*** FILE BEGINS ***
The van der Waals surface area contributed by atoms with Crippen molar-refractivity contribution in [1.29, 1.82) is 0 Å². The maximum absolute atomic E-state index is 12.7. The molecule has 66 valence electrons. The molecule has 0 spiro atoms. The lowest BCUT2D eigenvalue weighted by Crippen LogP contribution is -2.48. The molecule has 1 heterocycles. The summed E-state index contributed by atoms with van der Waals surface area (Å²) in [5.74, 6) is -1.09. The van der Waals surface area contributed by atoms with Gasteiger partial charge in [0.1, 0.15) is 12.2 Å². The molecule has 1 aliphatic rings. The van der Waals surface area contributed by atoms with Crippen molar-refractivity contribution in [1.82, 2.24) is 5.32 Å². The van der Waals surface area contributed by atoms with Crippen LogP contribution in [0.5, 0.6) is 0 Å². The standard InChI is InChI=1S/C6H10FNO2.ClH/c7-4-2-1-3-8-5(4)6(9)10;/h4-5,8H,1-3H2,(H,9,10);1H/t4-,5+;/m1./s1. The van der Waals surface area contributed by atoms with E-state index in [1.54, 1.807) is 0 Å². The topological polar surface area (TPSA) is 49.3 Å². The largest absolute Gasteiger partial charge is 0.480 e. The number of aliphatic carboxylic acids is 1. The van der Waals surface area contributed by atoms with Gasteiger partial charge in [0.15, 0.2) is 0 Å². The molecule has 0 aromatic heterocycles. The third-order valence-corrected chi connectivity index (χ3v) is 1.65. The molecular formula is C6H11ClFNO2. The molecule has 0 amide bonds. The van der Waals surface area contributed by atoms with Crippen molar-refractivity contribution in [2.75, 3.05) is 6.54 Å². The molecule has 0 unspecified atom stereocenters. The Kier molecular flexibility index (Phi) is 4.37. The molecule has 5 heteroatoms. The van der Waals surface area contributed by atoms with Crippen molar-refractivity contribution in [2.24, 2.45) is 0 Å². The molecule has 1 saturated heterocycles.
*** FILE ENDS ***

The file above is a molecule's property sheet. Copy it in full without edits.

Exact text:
The van der Waals surface area contributed by atoms with Crippen molar-refractivity contribution in [1.29, 1.82) is 0 Å². The maximum absolute atomic E-state index is 12.7. The molecule has 66 valence electrons. The molecule has 0 spiro atoms. The lowest BCUT2D eigenvalue weighted by Crippen LogP contribution is -2.48. The molecule has 1 heterocycles. The summed E-state index contributed by atoms with van der Waals surface area (Å²) in [5.74, 6) is -1.09. The van der Waals surface area contributed by atoms with Gasteiger partial charge in [0.1, 0.15) is 12.2 Å². The molecule has 1 aliphatic rings. The van der Waals surface area contributed by atoms with Crippen molar-refractivity contribution in [1.82, 2.24) is 5.32 Å². The van der Waals surface area contributed by atoms with Crippen LogP contribution in [0.5, 0.6) is 0 Å². The standard InChI is InChI=1S/C6H10FNO2.ClH/c7-4-2-1-3-8-5(4)6(9)10;/h4-5,8H,1-3H2,(H,9,10);1H/t4-,5+;/m1./s1. The van der Waals surface area contributed by atoms with E-state index in [1.54, 1.807) is 0 Å². The topological polar surface area (TPSA) is 49.3 Å². The largest absolute Gasteiger partial charge is 0.480 e. The number of aliphatic carboxylic acids is 1. The van der Waals surface area contributed by atoms with Gasteiger partial charge in [0.15, 0.2) is 0 Å². The molecule has 0 aromatic heterocycles. The third-order valence-corrected chi connectivity index (χ3v) is 1.65. The molecular formula is C6H11ClFNO2. The molecule has 0 amide bonds. The van der Waals surface area contributed by atoms with Crippen molar-refractivity contribution in [2.75, 3.05) is 6.54 Å². The molecule has 0 unspecified atom stereocenters. The Kier molecular flexibility index (Phi) is 4.37. The molecule has 5 heteroatoms. The van der Waals surface area contributed by atoms with Crippen molar-refractivity contribution in [2.24, 2.45) is 0 Å². The molecule has 1 saturated heterocycles.